Reply
  8. Laura

    Hello Joe, I would like to connect with you, here is my email. halaszlaura@gmail.com.
    Looking forward hearing from you

    Reply
    • Dan Hayward

      For any other guardians at a loss getting their deposit back, I have had some success at least messaging and even talking to Watchtower senior management by sending a message on LinkedIn. (you have to sign up first, and I wasn’t too specific, just left my mobile number) have just messaged the MD Dominic White. I don’t hold out to much hope however as I’m sure they’re all singing from he same hymn book. Very helpful and friendly and promise you the world…. Will see what happens. If anyone wants to connect my email is naddrawyah@gmail.com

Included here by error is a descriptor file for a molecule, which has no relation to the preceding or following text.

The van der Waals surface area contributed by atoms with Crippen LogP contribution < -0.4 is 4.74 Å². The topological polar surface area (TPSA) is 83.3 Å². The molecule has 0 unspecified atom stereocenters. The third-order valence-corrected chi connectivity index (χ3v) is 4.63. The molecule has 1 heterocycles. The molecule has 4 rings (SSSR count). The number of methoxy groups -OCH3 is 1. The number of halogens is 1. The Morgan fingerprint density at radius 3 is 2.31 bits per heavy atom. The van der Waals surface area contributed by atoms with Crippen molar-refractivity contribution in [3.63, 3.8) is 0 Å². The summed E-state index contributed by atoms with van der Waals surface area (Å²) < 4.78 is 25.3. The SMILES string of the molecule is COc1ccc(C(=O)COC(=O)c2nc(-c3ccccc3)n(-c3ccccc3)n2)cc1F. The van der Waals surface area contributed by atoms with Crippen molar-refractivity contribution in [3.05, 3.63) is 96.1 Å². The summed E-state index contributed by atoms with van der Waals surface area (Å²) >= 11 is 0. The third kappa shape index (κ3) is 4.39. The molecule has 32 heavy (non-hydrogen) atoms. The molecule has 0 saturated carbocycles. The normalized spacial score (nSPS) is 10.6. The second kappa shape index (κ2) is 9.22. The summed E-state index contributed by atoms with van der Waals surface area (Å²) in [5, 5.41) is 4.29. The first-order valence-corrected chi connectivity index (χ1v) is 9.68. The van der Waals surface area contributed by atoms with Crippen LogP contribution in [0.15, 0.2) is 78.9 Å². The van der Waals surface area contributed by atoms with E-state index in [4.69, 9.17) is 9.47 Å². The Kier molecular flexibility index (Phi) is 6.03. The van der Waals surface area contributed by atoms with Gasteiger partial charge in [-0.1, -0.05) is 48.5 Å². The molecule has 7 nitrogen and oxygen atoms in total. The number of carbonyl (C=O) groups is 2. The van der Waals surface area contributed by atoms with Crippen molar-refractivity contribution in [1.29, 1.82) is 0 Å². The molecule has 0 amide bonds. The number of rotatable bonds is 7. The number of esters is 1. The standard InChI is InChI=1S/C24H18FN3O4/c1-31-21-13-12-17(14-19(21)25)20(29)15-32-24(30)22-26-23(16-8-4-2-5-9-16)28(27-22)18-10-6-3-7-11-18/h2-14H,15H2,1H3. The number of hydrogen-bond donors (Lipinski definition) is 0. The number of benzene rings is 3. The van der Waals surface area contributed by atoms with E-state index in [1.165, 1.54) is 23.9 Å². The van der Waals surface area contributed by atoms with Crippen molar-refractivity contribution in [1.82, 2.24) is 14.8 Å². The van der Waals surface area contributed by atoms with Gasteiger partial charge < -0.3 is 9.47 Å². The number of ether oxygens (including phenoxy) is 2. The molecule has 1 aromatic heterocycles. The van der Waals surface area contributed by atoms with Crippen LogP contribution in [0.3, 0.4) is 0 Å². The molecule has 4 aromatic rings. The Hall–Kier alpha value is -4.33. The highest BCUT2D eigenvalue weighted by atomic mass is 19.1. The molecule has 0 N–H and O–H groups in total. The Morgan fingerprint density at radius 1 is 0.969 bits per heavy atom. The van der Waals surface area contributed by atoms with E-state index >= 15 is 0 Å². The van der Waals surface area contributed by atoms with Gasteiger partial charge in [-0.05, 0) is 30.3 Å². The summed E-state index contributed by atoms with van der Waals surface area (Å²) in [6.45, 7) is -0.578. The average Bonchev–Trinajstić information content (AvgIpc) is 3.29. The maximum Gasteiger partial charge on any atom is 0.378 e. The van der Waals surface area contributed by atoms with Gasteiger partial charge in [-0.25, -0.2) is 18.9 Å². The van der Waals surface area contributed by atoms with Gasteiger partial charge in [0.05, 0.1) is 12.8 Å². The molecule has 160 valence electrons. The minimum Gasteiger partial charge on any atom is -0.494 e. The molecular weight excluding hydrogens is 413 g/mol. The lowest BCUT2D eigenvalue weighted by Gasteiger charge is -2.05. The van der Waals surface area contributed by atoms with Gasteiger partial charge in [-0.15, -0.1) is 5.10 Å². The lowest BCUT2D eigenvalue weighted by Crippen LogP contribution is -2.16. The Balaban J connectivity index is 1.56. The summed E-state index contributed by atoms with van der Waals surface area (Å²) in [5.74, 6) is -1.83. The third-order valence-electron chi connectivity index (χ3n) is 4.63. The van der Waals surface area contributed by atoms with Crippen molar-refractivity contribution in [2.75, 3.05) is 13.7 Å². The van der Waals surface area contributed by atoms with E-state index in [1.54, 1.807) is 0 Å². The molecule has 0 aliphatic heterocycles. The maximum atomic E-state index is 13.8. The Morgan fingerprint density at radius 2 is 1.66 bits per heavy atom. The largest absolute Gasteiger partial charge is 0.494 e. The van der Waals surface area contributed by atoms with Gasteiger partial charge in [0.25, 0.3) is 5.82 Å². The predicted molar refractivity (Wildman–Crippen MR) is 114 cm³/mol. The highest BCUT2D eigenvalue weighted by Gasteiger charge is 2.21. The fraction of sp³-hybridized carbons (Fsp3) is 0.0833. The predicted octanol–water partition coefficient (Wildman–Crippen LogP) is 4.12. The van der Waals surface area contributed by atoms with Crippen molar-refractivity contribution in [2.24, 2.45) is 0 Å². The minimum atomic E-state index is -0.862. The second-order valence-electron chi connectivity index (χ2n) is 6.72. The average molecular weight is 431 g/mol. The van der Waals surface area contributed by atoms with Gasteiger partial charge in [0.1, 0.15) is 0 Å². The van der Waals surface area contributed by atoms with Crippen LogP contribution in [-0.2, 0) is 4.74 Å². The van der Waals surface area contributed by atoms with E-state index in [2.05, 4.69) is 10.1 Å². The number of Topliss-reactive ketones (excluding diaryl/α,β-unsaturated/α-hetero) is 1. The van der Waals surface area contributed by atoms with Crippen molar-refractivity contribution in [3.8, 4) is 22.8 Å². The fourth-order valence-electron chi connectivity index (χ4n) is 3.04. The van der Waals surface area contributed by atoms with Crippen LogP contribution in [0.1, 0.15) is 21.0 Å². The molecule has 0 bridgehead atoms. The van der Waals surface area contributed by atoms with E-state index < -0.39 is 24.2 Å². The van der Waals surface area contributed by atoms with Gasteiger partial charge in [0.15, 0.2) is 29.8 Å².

Reply
  9. Kasia

    ‘“This agreement is also excluded from the Protection from Eviction Act 1977”??
    Oh come on, Watchtower, you know this is not the case (Our note from 7 YEARS AGO!). Camelot settled a number of cases precisely on their failure to comply with the Protection from Eviction Act 1977 notice requirements.’

    Would you have links to particular court cases or anymore information about those cases where Camelot settled because of this?
    It would be extremely helpful to us.

    We are also living at ex Camelot property.

    Thank you!

    Kasia

    please reply here or email at: kasia.kaszowska@yahoo.co.uk

    Reply
    • Giles Peaker

      As they cases were settled, they are not publicly available, I’m afraid. But the Protection from Eviction Act point is definitely correct.

      Reply
  10. Kasia

    Hi Giles,